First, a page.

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Practice Discipline: Three Strikes and You're Out

When you have a group of spirited cheerleaders it is easy to lose control.

Cheer Practice Discipline

Fortunately, in most cases, the cheerleaders want to do well and be respected for their hard work. Therefore, if you have a strong discipline system in place from the beginning it will help keep everyone focused and avoid constant redirection. I want each cheerleader to love what they are doing and that includes enjoying their time at practice. However, if you're constantly redirecting a cheerleader due to behavior and lack of focus, it becomes a distraction to the entire team. It's unfair to everyone to not have a discipline policy in place.

Over the years I've tried many different disciplinary actions, but I've found one system to be rock solid (with a little modification for each team's individual needs.) It's called the "three strikes and you're out" system. Original, right? Maybe not, but it works.

Here's the idea...

Strike One: Drop and give me 10!

Okay, so it doesn't have to be that drastic, but think about what "strike one" should look like for your team. For my younger teams, strike one might mean doing a jump. For my older teams, strike one might be doing 10 or more push ups or V-ups.

Strike Two: Drop and give me 20!

Some cheerleaders will require further disciplinary action. If they receive a second strike, I usually double the consequence from strike one (2 jumps, 20 push ups or V-ups, etc.)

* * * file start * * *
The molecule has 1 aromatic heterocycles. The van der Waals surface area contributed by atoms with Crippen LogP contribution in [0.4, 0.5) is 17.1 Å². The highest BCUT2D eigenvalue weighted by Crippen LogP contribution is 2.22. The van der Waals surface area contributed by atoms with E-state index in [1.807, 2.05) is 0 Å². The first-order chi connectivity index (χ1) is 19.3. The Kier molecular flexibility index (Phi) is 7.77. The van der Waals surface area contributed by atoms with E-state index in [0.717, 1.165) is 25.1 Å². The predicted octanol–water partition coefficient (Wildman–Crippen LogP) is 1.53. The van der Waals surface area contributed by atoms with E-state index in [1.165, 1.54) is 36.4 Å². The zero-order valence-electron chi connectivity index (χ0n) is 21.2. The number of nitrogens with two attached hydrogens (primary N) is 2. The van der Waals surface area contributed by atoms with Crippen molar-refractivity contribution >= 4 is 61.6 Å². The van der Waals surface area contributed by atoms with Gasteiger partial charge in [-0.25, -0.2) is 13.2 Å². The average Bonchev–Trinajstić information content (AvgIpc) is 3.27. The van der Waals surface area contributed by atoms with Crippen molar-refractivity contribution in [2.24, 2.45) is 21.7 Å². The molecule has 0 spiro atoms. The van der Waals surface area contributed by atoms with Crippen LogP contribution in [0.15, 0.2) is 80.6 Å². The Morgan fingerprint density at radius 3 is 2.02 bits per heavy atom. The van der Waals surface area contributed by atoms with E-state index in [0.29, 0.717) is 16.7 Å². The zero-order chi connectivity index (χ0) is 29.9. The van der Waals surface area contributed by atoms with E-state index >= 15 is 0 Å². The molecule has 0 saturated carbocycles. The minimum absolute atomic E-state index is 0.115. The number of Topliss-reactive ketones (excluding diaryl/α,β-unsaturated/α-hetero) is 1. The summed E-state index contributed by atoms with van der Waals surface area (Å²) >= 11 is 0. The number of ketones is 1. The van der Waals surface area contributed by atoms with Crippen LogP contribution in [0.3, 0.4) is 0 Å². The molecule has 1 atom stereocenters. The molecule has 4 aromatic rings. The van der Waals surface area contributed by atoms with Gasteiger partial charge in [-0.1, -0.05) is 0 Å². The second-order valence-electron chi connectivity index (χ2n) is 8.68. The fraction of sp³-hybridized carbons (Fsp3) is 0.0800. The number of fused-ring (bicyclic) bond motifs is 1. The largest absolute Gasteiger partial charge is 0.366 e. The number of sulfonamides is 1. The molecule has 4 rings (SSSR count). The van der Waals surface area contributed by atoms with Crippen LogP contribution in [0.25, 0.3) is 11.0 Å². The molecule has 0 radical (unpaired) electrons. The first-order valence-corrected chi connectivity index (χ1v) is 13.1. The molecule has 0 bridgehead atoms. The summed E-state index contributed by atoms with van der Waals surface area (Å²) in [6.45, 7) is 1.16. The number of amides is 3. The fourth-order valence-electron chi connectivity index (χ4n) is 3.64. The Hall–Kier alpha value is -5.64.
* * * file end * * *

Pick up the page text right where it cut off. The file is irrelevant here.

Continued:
Strike Three: Drop and give me 30, and you're "OUT"!

Unfortunately, there may be a time or two that a cheerleader will make it to strike three. In this case the strike triples, but they also lose out on something else. At my youth practices, they lose out on fun time at the end of practice. For older cheerleaders, it might mean taking away something that means a lot to them, whether that be not allowing them to tumble or stunt at the next game, sitting out during a portion of the game, or having a discussion with a parent. You can decide what "out" means to you and your team, but it should be a consequence that no one wants to face.

Keep in mind, this is NOT about humiliation. It is about being held accountable for your actions. Cheerleaders work hard and want to be treated as true athletes, and rightly so. Therefore, they should understand that practice is a time to work on skills and bond as a team, not a time to distract or fail to listen to the coach.


This system will help minimize distractions and allow for fun times to happen all on there own while still getting things accomplished at practice. Your cheerleaders will quickly learn what is acceptable and what is not. This allows everyone to have fun within boundaries.

For me, if time allows, I like to use the last 5-10 minutes of practice for a team building game or to have fun in some way. This will reward all of the cheerleaders that chose to listen and improve themselves at practice. Unfortunately, those who receive three strikes are not eligible.

I hope this helps your practices run smoothly!

Keep shinin' and keep smilin', Sisters!

Do you have a great discipline system? I'd love to hear how you handle practice and behavioral issues. Comment below and share your thoughts.

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